I don't have the faintest idea as to where to start or how most landscape/flower photographers make their money. Or even if there is money to be made. I'd like to here from some of you with your experience or ideas. Thanks in advance.
I don't want to ruffle any feathers here, this being my first post and all, but with all due respect given, I don't think the one article linked to in the previous reply was much more than a monolouge story about one persons journey and choices. (albeit an entertaining story) However, I didn't see where it would offer a direct insight relevant to the posters question.
The market is KILLER tough. You have hordes of amatuers and semi-pros racing around producing hordes of good, publishable market-quality work. Many are happy as clams to sell through microstocks, taking pennies per sale and letting client have all the use they want for a couple bucks. Some don't care if they make anymore than is needed to buy a new lens, and have no regard for what "business" is about. Some know and make the choice willingly, and others just don't know better. Some play the market as a mere numbers game of X images makes Y dollars per year per image, and that applies as much to the traditional RM and 'Traditional' RF markets. Add to that all the established professionals trying to compete in that same market where photographers will give away images just for the glory of being published. But this is life in many photo arenas, not just Landscape and Flowers.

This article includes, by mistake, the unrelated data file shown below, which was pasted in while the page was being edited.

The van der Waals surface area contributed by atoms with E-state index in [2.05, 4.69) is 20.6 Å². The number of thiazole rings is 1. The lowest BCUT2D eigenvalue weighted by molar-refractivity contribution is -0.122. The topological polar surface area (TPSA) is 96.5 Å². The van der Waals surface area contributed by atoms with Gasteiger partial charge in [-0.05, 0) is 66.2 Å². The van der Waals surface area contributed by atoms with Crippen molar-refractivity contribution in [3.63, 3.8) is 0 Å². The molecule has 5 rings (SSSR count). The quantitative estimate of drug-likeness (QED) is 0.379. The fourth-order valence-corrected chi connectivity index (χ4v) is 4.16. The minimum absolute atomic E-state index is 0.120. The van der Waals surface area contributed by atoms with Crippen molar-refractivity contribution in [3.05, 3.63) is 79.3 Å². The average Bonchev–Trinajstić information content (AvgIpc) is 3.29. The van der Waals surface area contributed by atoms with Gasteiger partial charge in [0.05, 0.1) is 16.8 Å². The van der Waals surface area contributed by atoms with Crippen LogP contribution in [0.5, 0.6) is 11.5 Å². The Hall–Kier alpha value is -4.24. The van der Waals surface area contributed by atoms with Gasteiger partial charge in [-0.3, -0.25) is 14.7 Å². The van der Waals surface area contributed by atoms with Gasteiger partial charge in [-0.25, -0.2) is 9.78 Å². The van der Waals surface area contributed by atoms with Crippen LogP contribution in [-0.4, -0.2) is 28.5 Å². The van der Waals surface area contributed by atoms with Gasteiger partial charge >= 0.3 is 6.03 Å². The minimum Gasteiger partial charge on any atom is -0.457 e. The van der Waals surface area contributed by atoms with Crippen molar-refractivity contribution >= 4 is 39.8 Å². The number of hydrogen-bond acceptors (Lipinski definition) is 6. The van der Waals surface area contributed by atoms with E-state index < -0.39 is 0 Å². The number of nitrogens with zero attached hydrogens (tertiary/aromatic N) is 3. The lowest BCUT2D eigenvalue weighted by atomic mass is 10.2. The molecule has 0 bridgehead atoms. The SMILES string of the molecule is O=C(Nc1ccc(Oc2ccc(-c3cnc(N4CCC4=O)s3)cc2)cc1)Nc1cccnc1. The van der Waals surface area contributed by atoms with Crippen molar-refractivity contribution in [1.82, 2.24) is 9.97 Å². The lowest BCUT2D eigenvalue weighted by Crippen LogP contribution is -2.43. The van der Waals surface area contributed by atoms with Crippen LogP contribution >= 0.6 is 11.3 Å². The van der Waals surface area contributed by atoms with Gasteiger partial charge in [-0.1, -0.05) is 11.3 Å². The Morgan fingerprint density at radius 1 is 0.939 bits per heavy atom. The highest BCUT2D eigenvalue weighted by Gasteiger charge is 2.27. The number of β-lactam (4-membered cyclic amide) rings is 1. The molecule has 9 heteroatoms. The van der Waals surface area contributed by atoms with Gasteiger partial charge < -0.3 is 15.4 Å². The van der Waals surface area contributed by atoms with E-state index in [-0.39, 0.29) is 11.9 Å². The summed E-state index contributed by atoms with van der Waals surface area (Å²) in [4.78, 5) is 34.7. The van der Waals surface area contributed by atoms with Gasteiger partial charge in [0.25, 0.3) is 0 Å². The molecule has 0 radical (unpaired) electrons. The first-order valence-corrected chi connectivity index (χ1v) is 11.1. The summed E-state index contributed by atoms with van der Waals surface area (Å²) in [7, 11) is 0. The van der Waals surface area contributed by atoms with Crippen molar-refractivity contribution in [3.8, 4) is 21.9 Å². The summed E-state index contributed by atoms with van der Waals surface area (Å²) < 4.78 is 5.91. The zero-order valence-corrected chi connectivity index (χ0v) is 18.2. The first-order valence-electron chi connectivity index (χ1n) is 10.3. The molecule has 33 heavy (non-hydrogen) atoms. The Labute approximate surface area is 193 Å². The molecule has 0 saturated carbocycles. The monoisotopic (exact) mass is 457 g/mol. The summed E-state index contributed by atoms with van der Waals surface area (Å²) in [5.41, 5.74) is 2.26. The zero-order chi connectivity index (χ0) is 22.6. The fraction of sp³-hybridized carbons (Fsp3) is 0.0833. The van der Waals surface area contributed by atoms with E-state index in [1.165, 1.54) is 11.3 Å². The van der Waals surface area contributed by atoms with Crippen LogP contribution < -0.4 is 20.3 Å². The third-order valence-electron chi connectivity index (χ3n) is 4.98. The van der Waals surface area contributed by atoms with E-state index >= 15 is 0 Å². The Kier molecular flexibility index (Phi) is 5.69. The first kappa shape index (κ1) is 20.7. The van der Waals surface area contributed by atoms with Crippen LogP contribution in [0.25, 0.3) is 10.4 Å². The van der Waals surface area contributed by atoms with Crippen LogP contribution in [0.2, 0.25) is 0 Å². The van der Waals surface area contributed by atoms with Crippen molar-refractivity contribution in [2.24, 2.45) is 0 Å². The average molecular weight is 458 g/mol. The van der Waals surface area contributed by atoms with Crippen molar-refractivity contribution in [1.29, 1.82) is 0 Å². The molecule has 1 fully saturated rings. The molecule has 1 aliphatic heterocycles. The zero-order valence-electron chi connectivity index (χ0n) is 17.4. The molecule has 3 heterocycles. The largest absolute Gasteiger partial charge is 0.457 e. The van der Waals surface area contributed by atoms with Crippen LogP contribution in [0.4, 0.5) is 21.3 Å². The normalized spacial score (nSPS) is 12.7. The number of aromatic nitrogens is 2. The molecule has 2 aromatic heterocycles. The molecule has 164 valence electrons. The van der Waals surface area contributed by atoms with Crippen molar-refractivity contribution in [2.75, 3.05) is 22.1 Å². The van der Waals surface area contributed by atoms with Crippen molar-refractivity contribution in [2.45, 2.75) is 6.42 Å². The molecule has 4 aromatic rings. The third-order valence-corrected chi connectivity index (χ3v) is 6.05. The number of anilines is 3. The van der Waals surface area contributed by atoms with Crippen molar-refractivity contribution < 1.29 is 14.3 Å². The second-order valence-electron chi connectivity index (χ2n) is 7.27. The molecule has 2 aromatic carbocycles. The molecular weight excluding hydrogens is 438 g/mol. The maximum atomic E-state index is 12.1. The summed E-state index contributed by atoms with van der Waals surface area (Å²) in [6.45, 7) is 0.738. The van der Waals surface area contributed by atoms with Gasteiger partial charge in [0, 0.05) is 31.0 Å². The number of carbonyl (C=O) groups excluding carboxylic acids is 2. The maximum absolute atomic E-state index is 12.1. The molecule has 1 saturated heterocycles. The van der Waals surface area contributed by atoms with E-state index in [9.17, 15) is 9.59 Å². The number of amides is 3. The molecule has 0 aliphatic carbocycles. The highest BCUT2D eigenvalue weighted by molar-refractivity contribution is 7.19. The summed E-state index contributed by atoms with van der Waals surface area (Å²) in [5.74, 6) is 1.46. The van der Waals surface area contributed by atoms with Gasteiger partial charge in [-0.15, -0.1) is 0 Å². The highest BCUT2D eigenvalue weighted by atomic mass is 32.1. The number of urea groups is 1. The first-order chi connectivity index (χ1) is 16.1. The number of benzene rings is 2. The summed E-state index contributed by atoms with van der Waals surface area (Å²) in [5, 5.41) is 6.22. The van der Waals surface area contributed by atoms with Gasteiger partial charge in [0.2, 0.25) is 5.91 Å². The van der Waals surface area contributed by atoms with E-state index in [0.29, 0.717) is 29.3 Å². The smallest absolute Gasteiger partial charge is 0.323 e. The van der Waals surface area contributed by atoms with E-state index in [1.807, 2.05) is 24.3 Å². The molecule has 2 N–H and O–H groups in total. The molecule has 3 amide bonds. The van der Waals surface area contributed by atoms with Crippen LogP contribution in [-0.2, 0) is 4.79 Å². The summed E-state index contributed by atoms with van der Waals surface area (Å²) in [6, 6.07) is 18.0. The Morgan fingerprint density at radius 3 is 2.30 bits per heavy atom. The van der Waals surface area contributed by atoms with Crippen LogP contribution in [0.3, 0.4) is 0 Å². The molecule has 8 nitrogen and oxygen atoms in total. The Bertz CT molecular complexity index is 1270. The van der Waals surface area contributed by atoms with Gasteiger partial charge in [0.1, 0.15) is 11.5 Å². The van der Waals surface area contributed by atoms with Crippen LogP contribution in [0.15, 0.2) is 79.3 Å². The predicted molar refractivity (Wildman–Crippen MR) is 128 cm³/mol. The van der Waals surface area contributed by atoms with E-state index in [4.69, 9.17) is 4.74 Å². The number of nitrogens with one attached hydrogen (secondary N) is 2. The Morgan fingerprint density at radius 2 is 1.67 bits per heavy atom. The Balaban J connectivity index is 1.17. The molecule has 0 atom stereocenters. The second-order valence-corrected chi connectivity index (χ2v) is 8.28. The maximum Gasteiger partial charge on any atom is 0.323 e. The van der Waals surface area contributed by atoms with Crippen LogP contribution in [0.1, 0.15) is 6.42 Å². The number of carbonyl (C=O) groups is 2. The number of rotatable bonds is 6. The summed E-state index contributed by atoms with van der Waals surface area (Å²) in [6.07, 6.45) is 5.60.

How do you make yourself successful? Produce superior work. Value your work. Think like a Buyer. Be 100% professional in all of your communucations and marketing materials. Be unique. Find a Niche that matches your personal passions. If you're not producing the superior type of images you'd like to be making, invest in a few workshops rather than a new lens. But to be totally honest, there was a survey not long ago that said the average 'professional' nature photographer would make about $5,000 / yr. For some, that seems like a lot of money - unless you care about being and staying in business.
Finally, I tell people; "If you don't value your own work, why should anybody else?" In otherwords, If you aim for the top rung of the ladder right from the start, you'll spend a lot less time on the bottom rung.
Best of Luck!
PS: You've got a great portfolio, so my reply is a bit more slanted for general readers, as you already seem to understand the Professional part of the business.